Paragraph, verse, article, clause, plank, count are comparable when they denote one of the several and individually distinct statements of a discourse or instrument, each of which deals with a particular point or item.
Paragraph primarily refers to a typographical division, usually indicated by beginning on a new line, and usually by indenting the first word, or by the use of ¶, but it also is applicable to a similar division in writing or typing. In rhetorical use the term usually implies a number of sentences which comprise a unit that coherently develops a topic or point, especially one of the subordinate topics or points of an essay or an argument.
In more general use, brief, clear, or pointed statement of a single idea rather than its expansion and adequate exposition is stressed; the term is often used where statements follow in serial or numbered order and are neither developed individually nor logically related to each other.
Verse (see also VERSE 1 ) is applied specifically to one of the numbered paragraphs of the Bible, especially as printed in the Authorized and Douay versions.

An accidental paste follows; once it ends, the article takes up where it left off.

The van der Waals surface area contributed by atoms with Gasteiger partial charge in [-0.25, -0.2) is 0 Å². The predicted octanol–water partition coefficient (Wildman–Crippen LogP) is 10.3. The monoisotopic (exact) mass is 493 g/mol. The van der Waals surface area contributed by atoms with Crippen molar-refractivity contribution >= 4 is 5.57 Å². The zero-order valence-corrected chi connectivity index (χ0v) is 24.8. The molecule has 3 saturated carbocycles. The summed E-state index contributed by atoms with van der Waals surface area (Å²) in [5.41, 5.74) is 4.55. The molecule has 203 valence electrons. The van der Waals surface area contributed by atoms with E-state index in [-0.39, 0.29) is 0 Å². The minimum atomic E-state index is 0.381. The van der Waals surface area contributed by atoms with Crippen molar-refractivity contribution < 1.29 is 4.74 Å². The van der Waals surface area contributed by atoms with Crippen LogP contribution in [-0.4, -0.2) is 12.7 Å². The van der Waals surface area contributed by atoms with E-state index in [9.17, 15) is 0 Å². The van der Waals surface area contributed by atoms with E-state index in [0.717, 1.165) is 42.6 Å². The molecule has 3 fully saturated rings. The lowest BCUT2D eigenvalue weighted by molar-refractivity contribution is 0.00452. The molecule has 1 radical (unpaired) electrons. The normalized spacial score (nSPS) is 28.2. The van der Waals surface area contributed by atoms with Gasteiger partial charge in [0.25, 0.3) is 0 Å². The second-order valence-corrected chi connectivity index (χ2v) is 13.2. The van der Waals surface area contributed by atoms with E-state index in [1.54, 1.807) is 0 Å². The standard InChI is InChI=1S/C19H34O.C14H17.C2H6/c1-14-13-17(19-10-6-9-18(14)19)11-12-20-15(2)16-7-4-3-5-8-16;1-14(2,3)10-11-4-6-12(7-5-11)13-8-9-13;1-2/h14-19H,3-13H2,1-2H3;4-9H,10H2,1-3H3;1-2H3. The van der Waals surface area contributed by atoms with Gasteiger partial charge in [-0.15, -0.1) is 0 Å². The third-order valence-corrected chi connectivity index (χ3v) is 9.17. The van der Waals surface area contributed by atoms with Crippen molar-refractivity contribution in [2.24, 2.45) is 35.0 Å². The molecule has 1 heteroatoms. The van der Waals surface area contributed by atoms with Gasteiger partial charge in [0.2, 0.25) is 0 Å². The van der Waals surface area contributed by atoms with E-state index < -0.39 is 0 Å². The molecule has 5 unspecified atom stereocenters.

Article need not imply paragraph arrangement of each point or item, but it does imply that each is a distinct yet essential member of a whole.
In its more common use it is applied to a statement that stands out distinctly, as, for example, one of the stipulations in a contract, or one of the doctrines in a creed, or one of the provisos of a statute; thus, the Thirty-nine Articles are the doctrines to which a clergyman of the Anglican Communion subscribes before being admitted to holy orders; the articles of the Apostles’ Creed are not paragraphs or sentences, but brief phrases naming each of the dogmas professed by those Christians who hold this creed; the articles of an indenture, an agreement by which an apprentice is bound to a master, are the specific terms or conditions of that agreement. However, in some instruments, such as the Constitution of the United States of America, article designates one of the larger and more inclusive divisions, comprising many articles in the narrower sense.
Therefore one usually speaks of a specific rule, regulation, specification, stipulation of that document, or of other constitutions, as a clause.
Clause is also used more often than article in reference to a will, a deed, and a legislative bill, and with little difference in frequency in reference to such instruments as contracts and statutes.
Plank is applied to an article in a program as being something that those who accept that program implicitly agree to carry out if possible. It is chiefly used in designating one of the specific proposals or pledges in the platform of a political party.
Count is the legal designation for a particular allegation or charge in a declaration or indictment.